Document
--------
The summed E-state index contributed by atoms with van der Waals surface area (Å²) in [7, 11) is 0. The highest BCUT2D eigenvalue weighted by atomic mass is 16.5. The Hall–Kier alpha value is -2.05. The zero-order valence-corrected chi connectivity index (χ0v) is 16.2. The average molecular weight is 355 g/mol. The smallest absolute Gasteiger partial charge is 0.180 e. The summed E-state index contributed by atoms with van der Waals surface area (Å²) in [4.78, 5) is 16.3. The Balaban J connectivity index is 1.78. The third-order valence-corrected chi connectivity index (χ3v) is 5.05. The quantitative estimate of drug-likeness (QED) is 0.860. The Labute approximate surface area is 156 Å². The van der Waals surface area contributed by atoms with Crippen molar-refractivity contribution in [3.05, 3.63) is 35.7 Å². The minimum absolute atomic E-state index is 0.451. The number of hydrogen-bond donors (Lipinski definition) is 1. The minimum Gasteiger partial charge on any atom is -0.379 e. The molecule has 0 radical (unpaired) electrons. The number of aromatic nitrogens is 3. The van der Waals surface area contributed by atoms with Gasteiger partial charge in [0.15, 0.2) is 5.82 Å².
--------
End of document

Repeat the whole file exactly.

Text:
The summed E-state index contributed by atoms with van der Waals surface area (Å²) in [7, 11) is 0. The highest BCUT2D eigenvalue weighted by atomic mass is 16.5. The Hall–Kier alpha value is -2.05. The zero-order valence-corrected chi connectivity index (χ0v) is 16.2. The average molecular weight is 355 g/mol. The smallest absolute Gasteiger partial charge is 0.180 e. The summed E-state index contributed by atoms with van der Waals surface area (Å²) in [4.78, 5) is 16.3. The Balaban J connectivity index is 1.78. The third-order valence-corrected chi connectivity index (χ3v) is 5.05. The quantitative estimate of drug-likeness (QED) is 0.860. The Labute approximate surface area is 156 Å². The van der Waals surface area contributed by atoms with Crippen molar-refractivity contribution in [3.05, 3.63) is 35.7 Å². The minimum absolute atomic E-state index is 0.451. The number of hydrogen-bond donors (Lipinski definition) is 1. The minimum Gasteiger partial charge on any atom is -0.379 e. The molecule has 0 radical (unpaired) electrons. The number of aromatic nitrogens is 3. The van der Waals surface area contributed by atoms with Gasteiger partial charge in [0.15, 0.2) is 5.82 Å².